In the EU it can take 10 years or more to obtain approval for a new food additive. This includes five years of safety testing, followed by two years for evaluation by the European Food Safety Authority and another three years before the additive receives an EU-wide approval for use in every country in the European Union. Apart from testing and analysing food products during the whole production process to ensure safety and compliance with regulatory standards, trading standards officers (in the UK) protect the public from any illegal use or potentially dangerous misuse of food additives by performing random testing of food products.


Many food additives absorb radiation in the ultraviolet and / or visible region of the spectrum. This absorbency can be used to determine the concentration of an additive in a sample using external calibration. However, additives may occur together and the absorbency by one could interfere with the absorbency of another. A prior separation stage is necessary and the additives are first separated by high liquid chromatography (HPLC) and then determined on-line using a UV and/or visible detector.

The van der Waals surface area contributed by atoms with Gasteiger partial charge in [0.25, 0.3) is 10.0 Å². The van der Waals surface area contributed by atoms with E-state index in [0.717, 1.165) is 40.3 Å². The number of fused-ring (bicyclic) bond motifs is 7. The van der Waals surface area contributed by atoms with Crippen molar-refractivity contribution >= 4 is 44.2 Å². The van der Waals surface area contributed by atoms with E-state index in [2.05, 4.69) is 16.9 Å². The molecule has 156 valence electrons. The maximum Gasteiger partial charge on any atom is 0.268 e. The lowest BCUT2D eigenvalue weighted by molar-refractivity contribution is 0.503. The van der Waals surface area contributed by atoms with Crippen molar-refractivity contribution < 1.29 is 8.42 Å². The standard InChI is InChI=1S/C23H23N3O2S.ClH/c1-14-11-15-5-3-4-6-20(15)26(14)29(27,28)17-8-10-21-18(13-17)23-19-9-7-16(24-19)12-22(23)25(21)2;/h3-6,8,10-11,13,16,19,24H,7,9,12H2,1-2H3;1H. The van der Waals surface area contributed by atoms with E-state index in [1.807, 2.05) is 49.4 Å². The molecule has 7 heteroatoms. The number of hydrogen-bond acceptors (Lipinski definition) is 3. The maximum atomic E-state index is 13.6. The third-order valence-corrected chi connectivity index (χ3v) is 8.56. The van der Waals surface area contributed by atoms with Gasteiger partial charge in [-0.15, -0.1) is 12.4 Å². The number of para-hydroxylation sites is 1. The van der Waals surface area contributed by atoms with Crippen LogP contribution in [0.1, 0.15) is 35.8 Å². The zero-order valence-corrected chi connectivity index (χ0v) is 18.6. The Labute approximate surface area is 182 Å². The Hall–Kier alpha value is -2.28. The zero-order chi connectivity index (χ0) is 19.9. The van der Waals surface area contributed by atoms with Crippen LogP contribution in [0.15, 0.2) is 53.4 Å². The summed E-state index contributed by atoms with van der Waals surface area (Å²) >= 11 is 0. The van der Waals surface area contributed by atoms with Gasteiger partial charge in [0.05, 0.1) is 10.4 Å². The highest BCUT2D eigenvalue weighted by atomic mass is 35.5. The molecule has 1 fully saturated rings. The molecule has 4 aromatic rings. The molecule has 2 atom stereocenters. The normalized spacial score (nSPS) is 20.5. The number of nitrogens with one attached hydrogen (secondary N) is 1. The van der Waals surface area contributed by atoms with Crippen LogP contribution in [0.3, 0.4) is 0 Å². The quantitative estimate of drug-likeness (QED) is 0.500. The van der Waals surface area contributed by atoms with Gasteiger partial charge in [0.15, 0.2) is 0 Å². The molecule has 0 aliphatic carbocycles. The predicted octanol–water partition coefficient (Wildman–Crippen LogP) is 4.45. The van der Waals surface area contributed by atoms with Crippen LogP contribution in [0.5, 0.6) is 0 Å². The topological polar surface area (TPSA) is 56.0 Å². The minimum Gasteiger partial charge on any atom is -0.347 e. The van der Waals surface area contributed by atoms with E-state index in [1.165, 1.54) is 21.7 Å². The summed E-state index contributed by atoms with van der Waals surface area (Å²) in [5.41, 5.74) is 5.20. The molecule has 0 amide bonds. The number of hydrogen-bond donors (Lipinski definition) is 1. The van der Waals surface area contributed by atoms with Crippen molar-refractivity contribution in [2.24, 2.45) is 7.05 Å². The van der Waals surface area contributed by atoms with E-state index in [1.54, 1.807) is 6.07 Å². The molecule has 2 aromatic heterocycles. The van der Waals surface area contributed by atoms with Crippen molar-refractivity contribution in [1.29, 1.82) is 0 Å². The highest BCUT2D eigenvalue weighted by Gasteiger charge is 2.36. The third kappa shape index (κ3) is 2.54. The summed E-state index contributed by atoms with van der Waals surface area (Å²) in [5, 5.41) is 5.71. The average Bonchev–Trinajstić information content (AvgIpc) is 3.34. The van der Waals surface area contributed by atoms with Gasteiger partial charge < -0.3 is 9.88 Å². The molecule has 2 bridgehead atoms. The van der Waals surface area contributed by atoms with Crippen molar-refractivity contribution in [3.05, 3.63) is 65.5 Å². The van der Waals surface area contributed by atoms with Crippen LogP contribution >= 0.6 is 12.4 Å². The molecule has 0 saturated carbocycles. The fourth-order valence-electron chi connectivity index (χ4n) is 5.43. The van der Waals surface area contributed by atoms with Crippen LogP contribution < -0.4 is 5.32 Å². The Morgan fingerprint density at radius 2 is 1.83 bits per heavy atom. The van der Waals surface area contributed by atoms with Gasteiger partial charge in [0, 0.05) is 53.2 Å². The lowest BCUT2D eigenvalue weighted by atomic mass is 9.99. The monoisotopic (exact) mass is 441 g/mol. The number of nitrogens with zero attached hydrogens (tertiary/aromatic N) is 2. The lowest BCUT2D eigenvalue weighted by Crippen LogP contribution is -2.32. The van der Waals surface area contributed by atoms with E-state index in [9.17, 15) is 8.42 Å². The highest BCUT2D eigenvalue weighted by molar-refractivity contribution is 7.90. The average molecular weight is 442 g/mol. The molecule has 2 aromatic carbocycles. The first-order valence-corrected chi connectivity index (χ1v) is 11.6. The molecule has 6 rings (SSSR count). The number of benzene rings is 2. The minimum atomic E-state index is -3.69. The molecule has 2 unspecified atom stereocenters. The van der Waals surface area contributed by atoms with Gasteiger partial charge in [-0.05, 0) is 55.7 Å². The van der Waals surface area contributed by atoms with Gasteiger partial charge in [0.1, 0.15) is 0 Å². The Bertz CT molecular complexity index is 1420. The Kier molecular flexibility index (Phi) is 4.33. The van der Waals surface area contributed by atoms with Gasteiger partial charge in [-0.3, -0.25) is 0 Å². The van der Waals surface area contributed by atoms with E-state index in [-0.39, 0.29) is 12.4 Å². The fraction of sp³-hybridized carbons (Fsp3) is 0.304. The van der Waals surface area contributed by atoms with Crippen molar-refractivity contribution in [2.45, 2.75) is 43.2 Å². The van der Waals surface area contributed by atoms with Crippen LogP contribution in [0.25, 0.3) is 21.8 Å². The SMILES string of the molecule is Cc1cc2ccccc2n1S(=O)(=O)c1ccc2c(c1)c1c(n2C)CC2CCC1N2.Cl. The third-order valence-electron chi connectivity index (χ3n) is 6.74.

General Texts:

As “ Fully Qualified Assessor “ l have to provide training for Food Hygiene (general principles, codes of hygienic practice in specific industries or food handling establishments, guidelines for the use of the Hazard Analysis and Critical Control Point or “HACCP” system). This has become even more important as food has become a even greater source of poisoning over the past 10 years or more.

History of HACCP: